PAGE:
The project’s primary saleable products are aromatic essential oils distilled from the leaves of two forest plants: patchouli, cultivated using agroforestry methods in the lowlands; and wintergreen, which grows wild in upland forests. “There is great potential for sales of patchouli and wintergreen oils organically produced in Nepal in international cosmetics markets including Europe and Australia,” says Shrestha. “It helps that these products have high value but low weight and volume for transportation.”

Since the project began in spring 2013 some 700,000 patchouli seedlings have been grown in the two lowland regions, which share a mobile oil distillation unit. Patchouli oil distillation is due to start this winter. Each of the upland regions has its own distillation unit due to start producing wintergreen oil later in 2016. Production and income forecasts are promising.

The project has produced practical Nepali-language pamphlets for growers, and trained hundreds of local workers in sustainable forest management, agroforestry, organic certification and essential oil distillation. DFE, the Nepali firm Chaudhary Biosys Nepal (CBNL) and their Danish agroforestry counterparts Biosynergy have all contributed their expertise on technical and marketing issues.  

More than 200,000 trees of high-value species have meanwhile been planted in the project’s tree nurseries and degraded areas of community forests, including cinnamon, neem, bamboo and vitamin-rich amala fruit trees. “Investing in nurseries and community forests is like paying into a pension fund that will provide income in a few years’ time,” says Shrestha. “The project’s Chitwan nursery is doing especially well – also supporting other community forests.”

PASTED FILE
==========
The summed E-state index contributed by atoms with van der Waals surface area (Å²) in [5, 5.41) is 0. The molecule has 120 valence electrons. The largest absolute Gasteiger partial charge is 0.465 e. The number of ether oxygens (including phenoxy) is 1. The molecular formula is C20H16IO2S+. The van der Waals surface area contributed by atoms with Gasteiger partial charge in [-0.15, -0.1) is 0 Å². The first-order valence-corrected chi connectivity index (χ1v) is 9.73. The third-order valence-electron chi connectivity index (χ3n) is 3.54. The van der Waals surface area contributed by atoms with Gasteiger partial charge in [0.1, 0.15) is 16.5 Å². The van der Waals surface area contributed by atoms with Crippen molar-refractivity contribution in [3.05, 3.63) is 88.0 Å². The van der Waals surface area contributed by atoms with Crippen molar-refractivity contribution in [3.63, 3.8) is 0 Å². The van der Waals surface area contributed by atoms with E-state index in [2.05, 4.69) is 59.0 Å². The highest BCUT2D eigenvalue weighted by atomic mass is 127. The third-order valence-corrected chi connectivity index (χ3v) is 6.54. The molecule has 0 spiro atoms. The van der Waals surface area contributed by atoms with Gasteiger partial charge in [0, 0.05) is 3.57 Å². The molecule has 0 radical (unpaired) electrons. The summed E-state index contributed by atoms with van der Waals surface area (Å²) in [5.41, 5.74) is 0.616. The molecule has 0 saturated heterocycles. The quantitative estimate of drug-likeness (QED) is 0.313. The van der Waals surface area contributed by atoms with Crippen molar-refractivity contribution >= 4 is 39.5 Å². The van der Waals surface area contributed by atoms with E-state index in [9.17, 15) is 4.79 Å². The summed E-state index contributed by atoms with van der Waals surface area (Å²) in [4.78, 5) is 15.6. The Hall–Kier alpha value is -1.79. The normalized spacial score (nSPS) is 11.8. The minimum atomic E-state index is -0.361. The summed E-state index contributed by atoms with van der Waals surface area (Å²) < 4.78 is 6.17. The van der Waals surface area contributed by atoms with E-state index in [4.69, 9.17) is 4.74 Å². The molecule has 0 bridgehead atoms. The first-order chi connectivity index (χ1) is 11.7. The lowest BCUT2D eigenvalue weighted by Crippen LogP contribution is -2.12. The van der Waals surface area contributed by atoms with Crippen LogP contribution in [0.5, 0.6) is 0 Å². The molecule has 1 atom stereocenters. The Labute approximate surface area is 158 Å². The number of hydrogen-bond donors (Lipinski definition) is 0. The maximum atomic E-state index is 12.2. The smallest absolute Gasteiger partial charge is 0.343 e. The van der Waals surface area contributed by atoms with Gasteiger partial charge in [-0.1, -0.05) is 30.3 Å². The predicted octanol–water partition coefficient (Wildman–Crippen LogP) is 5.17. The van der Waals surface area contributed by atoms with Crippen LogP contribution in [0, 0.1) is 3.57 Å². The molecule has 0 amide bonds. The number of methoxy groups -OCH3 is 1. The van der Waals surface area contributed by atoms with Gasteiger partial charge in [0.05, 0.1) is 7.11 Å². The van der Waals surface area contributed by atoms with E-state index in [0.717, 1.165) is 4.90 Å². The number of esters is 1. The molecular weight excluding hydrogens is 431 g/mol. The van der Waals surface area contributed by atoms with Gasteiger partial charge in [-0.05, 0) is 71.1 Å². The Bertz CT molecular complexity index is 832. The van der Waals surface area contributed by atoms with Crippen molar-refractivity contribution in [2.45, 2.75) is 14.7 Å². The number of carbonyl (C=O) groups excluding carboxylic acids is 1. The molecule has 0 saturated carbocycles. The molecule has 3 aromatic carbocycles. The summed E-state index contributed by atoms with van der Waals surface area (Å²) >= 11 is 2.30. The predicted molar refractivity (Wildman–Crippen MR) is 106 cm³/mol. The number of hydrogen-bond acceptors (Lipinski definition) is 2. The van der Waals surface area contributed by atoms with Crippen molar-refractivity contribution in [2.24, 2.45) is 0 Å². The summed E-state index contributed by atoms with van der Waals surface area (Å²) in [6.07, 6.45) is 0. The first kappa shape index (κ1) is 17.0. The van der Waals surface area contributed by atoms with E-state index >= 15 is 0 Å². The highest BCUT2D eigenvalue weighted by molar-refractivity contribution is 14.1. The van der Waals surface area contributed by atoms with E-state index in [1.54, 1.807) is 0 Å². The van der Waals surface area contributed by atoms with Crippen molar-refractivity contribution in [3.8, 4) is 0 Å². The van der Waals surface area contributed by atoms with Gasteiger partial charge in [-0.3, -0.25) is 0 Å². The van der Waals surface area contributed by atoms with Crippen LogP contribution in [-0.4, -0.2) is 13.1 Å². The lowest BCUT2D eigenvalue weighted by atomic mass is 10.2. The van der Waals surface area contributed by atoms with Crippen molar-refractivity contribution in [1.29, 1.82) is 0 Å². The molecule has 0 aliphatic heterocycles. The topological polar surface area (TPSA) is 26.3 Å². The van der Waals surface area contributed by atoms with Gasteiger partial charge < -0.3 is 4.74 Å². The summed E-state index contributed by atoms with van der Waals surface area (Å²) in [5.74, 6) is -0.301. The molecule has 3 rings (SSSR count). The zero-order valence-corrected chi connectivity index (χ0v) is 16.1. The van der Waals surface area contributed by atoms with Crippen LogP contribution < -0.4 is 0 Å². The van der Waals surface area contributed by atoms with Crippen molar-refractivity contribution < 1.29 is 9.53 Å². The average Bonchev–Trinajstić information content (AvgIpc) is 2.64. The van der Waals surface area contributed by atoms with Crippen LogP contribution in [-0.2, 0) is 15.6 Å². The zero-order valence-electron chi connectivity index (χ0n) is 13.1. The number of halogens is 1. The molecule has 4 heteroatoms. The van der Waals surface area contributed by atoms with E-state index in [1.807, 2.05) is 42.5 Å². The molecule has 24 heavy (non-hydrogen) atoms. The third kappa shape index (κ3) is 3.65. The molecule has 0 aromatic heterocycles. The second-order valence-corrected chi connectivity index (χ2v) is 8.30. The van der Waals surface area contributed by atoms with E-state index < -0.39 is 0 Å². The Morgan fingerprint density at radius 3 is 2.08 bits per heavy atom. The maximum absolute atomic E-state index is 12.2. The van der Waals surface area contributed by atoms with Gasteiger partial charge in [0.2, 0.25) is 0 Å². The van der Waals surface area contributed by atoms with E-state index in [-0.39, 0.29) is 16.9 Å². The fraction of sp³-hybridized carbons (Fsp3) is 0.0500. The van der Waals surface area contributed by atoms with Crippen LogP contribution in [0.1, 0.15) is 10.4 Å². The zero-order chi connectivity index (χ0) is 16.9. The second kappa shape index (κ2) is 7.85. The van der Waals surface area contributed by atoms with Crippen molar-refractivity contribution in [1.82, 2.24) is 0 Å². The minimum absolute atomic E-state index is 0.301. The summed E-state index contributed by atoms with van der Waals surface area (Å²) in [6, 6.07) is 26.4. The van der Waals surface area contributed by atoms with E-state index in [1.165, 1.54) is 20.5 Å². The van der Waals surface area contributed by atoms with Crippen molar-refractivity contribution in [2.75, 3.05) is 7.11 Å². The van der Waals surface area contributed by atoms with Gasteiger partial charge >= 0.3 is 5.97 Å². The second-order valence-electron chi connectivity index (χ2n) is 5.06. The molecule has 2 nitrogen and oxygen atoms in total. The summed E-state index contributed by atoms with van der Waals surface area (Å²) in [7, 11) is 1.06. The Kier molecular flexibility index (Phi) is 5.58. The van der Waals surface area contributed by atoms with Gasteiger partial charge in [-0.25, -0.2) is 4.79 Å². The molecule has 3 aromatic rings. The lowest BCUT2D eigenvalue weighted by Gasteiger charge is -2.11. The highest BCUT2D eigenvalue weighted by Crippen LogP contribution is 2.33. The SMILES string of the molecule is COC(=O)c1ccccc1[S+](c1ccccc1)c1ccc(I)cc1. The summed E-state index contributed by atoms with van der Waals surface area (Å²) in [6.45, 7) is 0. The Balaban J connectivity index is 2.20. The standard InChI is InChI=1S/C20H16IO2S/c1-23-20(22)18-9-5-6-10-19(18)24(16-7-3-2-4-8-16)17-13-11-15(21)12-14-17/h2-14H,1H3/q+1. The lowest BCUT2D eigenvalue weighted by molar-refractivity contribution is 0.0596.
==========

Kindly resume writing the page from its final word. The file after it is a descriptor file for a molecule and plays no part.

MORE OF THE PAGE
Raising awareness among the next generation

“In a parallel environmental education programme, 6,000 local primary and secondary school pupils have learnt how community forests can be sustainably managed to provide usable resources as well as ecological services including climate adaptation and mitigation,” adds Shrestha. “In this work it’s important to avoid scientific jargon, instead explaining concepts like climate change and biodiversity conservation by using familiar examples of the problems evident in their own environment.”

Improved cooking stoves have additionally been installed in some 200 households through the project, cutting firewood use and carbon emissions by up to 80%, while also reducing health problems caused by old, smoky stoves. In the upland regions specially designed metal cooking stoves also help to heat family homes. “The new stoves have led to real improvements in the lives of local people,” emphasises Shrestha.

Unforeseen challenges have inevitably arisen as the project has progressed. To reduce serious damage caused by browsing deer, portable “flying fences” had to be acquired to protect sensitive saplings, while planting schedules wereadapted in response to shifting pre-monsoon rain patterns.

Unexpected spinoffs from biofuel briquettes to plum jam